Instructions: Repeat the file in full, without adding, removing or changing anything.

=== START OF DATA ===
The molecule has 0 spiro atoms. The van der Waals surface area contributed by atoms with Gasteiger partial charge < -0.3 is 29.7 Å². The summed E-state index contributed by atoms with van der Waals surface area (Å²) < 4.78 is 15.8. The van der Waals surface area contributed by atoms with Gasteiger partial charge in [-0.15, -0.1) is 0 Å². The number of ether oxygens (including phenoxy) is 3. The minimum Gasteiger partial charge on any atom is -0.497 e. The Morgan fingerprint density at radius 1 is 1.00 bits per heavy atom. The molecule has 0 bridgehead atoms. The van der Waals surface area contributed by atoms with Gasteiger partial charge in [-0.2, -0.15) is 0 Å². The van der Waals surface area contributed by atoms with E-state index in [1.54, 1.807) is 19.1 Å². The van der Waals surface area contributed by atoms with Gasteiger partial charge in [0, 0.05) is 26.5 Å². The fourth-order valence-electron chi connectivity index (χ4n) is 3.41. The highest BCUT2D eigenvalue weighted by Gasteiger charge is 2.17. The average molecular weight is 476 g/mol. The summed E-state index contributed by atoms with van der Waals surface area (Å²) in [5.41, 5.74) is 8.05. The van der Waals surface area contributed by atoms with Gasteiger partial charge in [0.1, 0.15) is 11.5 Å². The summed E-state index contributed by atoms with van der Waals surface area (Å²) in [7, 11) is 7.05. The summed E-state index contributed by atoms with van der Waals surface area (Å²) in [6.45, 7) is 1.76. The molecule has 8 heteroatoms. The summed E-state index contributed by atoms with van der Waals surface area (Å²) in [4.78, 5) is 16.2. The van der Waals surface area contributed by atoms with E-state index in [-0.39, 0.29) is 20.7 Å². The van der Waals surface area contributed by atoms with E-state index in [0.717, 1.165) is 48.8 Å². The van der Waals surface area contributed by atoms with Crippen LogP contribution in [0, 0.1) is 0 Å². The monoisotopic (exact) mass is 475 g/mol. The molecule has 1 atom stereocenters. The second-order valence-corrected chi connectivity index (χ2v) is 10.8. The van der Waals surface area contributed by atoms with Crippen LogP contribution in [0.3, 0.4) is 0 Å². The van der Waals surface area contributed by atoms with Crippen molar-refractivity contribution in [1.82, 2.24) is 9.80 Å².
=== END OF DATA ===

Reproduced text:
The molecule has 0 spiro atoms. The van der Waals surface area contributed by atoms with Gasteiger partial charge < -0.3 is 29.7 Å². The summed E-state index contributed by atoms with van der Waals surface area (Å²) < 4.78 is 15.8. The van der Waals surface area contributed by atoms with Gasteiger partial charge in [-0.15, -0.1) is 0 Å². The number of ether oxygens (including phenoxy) is 3. The minimum Gasteiger partial charge on any atom is -0.497 e. The Morgan fingerprint density at radius 1 is 1.00 bits per heavy atom. The molecule has 0 bridgehead atoms. The van der Waals surface area contributed by atoms with Gasteiger partial charge in [-0.2, -0.15) is 0 Å². The van der Waals surface area contributed by atoms with E-state index in [1.54, 1.807) is 19.1 Å². The van der Waals surface area contributed by atoms with Gasteiger partial charge in [0, 0.05) is 26.5 Å². The fourth-order valence-electron chi connectivity index (χ4n) is 3.41. The highest BCUT2D eigenvalue weighted by Gasteiger charge is 2.17. The average molecular weight is 476 g/mol. The summed E-state index contributed by atoms with van der Waals surface area (Å²) in [5.41, 5.74) is 8.05. The van der Waals surface area contributed by atoms with Gasteiger partial charge in [0.1, 0.15) is 11.5 Å². The summed E-state index contributed by atoms with van der Waals surface area (Å²) in [7, 11) is 7.05. The summed E-state index contributed by atoms with van der Waals surface area (Å²) in [6.45, 7) is 1.76. The molecule has 8 heteroatoms. The summed E-state index contributed by atoms with van der Waals surface area (Å²) in [4.78, 5) is 16.2. The van der Waals surface area contributed by atoms with E-state index in [-0.39, 0.29) is 20.7 Å². The van der Waals surface area contributed by atoms with E-state index in [0.717, 1.165) is 48.8 Å². The van der Waals surface area contributed by atoms with Crippen LogP contribution in [0, 0.1) is 0 Å². The monoisotopic (exact) mass is 475 g/mol. The molecule has 1 atom stereocenters. The second-order valence-corrected chi connectivity index (χ2v) is 10.8. The van der Waals surface area contributed by atoms with Crippen LogP contribution in [0.3, 0.4) is 0 Å². The van der Waals surface area contributed by atoms with Crippen molar-refractivity contribution in [1.82, 2.24) is 9.80 Å².